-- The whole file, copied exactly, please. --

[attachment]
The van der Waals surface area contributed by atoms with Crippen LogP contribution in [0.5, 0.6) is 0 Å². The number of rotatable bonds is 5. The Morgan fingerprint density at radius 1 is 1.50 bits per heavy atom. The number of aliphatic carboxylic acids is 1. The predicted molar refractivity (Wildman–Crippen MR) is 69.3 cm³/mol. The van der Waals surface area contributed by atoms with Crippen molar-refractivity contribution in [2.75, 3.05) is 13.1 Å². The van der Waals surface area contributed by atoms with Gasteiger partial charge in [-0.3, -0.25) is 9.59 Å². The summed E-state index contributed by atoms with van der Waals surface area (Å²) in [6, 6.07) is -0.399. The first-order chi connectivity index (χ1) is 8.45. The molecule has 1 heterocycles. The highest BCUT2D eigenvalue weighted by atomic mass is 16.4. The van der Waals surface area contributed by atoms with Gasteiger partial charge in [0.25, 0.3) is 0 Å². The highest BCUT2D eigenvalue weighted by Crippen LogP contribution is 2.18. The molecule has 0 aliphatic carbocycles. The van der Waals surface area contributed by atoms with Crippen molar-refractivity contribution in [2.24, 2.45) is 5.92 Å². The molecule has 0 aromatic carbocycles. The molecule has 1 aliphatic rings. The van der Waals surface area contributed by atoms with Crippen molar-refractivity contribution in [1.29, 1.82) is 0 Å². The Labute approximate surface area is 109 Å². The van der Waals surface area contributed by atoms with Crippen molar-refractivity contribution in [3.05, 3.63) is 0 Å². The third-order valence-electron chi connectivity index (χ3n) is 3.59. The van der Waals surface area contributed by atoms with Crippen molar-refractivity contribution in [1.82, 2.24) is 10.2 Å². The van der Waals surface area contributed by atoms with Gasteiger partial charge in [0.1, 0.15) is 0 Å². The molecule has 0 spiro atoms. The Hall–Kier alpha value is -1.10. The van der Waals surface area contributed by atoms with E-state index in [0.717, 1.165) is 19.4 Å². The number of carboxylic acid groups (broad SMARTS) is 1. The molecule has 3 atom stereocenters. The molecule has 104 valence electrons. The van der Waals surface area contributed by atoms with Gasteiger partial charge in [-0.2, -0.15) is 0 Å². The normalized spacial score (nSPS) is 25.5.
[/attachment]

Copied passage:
The van der Waals surface area contributed by atoms with Crippen LogP contribution in [0.5, 0.6) is 0 Å². The number of rotatable bonds is 5. The Morgan fingerprint density at radius 1 is 1.50 bits per heavy atom. The number of aliphatic carboxylic acids is 1. The predicted molar refractivity (Wildman–Crippen MR) is 69.3 cm³/mol. The van der Waals surface area contributed by atoms with Crippen molar-refractivity contribution in [2.75, 3.05) is 13.1 Å². The van der Waals surface area contributed by atoms with Gasteiger partial charge in [-0.3, -0.25) is 9.59 Å². The summed E-state index contributed by atoms with van der Waals surface area (Å²) in [6, 6.07) is -0.399. The first-order chi connectivity index (χ1) is 8.45. The molecule has 1 heterocycles. The highest BCUT2D eigenvalue weighted by atomic mass is 16.4. The van der Waals surface area contributed by atoms with Gasteiger partial charge in [0.25, 0.3) is 0 Å². The highest BCUT2D eigenvalue weighted by Crippen LogP contribution is 2.18. The molecule has 0 aliphatic carbocycles. The van der Waals surface area contributed by atoms with Crippen molar-refractivity contribution in [2.24, 2.45) is 5.92 Å². The molecule has 0 aromatic carbocycles. The molecule has 1 aliphatic rings. The van der Waals surface area contributed by atoms with Crippen molar-refractivity contribution in [1.29, 1.82) is 0 Å². The Labute approximate surface area is 109 Å². The van der Waals surface area contributed by atoms with Crippen molar-refractivity contribution in [3.05, 3.63) is 0 Å². The third-order valence-electron chi connectivity index (χ3n) is 3.59. The van der Waals surface area contributed by atoms with Crippen molar-refractivity contribution in [1.82, 2.24) is 10.2 Å². The van der Waals surface area contributed by atoms with Gasteiger partial charge in [0.1, 0.15) is 0 Å². The molecule has 0 spiro atoms. The Hall–Kier alpha value is -1.10. The van der Waals surface area contributed by atoms with E-state index in [0.717, 1.165) is 19.4 Å². The number of carboxylic acid groups (broad SMARTS) is 1. The molecule has 3 atom stereocenters. The molecule has 104 valence electrons. The van der Waals surface area contributed by atoms with Gasteiger partial charge in [-0.2, -0.15) is 0 Å². The normalized spacial score (nSPS) is 25.5.